Environmental News: Media Center
San Francisco, CA (October 5, 2010) – U.S. Interior Department Secretary Ken Salazar will announce today that he is permitting the first two new solar projects on public lands in California in more than two decades.
Chevron’s Lucerne Valley solar project and Tessera Solar’s Imperial Valley solar project are among nine proposed solar energy projects that Salazar’s department has been considering over the past year.
Combined the two projects have the potential to generate enough clean electricity for almost 226,000 homes, and Tessera Solar’s project will create approximately 600 construction jobs and hundreds of permanent jobs, according to the project developers.
Following is a statement from Natural Resources Defense Council’s senior attorney Johanna Wald:
“The permitting of these two projects represents a major milestone in renewable energy on public lands and a down payment on America’s transition to a clean energy economy. Perhaps most importantly, the process provided valuable lessons that careful planning, siting and designing up front will lead to renewable projects that are smart from the start.
“A program is smart from the start if it guides development to the least conflict areas -- or zones -- rather than prioritizing development on a first come first serve basis. DOI must play a proactive role to ensure speedy, responsible development of the renewable resources that we need.
“NRDC, along with the Wilderness Society and Defenders of Wildlife, played an instrumental role in getting these projects to where they are today, and encouraged important mitigation measures to minimize their impacts on diverse wildlife, precious water supplies and other key desert resources.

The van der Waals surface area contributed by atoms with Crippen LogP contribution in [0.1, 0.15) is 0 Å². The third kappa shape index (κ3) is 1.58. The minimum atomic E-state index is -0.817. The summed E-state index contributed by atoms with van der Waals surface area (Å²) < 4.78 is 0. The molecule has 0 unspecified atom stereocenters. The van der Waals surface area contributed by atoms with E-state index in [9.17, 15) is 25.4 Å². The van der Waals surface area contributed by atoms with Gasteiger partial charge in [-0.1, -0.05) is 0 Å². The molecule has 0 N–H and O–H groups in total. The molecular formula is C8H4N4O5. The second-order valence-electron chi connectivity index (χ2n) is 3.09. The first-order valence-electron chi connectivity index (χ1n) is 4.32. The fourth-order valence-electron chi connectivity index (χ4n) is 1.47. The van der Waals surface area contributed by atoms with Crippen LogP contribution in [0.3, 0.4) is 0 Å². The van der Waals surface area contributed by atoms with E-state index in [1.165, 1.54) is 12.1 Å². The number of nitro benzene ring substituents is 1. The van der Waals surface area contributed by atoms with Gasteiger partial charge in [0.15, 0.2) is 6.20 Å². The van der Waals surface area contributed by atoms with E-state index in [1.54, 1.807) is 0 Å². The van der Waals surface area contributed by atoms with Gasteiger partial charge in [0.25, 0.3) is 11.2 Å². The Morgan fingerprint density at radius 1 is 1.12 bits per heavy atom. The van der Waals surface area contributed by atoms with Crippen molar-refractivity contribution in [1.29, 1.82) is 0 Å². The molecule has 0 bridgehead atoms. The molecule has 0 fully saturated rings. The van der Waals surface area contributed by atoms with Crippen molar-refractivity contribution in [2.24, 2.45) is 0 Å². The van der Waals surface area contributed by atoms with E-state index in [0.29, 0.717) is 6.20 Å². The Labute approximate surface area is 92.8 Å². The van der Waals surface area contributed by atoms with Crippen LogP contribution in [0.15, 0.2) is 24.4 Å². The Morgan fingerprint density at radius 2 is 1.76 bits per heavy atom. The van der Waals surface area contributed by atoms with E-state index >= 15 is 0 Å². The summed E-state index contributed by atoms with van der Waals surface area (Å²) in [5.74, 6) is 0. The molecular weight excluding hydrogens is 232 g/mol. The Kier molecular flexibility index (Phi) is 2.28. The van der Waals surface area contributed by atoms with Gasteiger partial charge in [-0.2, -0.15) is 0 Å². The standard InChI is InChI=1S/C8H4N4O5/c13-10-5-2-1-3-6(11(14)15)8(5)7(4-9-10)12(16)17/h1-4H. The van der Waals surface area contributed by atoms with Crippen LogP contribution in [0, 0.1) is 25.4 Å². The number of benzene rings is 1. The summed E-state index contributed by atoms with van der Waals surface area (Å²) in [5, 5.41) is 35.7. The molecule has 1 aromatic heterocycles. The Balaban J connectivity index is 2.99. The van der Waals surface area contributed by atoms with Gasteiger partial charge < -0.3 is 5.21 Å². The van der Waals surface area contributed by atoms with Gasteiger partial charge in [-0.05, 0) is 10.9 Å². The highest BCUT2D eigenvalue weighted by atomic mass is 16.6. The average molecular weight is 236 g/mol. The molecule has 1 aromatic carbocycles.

“Chevron’s Lucerne Valley solar project is a great example of a project that’s smart from the start. The project fits the bill because, as a result of careful planning up front, its site has high solar potential, is close to existing roads and transmission, and avoids sensitive wildlife areas and other vital natural resources.
“Although the Tessera Solar project site in Imperial Valley met some of NRDC’s criteria, it initially posed resource and technology issues. Today, it serves as an example of what can be accomplished when parties are committed to finding solutions to such issues. During the federal and state reviews Tessera Solar moved the project out of sensitive desert washes, scaling it back to 709-megawatts, to reduce important impacts. Tessera Solar then sat down with NRDC and our conservation partners and agreed to develop the project in two distinct stages and other measures, all of which went above and beyond the requirements imposed by state and federal regulators.
“The projects suggest three key lessons that if adopted by everyone will greatly expedite renewable energy development in California and in the rest of the West:
1) Once time and money have been invested in a project, it’s really difficult and costly to fix its problems.
2) There is a better way. Renewable developers, federal land managers and other regulators must be smart from the start in planning, siting and designing projects.
3) DOI must incorporate these and other lessons from this process to create an environmentally responsible roadmap that will guide the way to cheaper, faster and more efficient development of clean energy projects.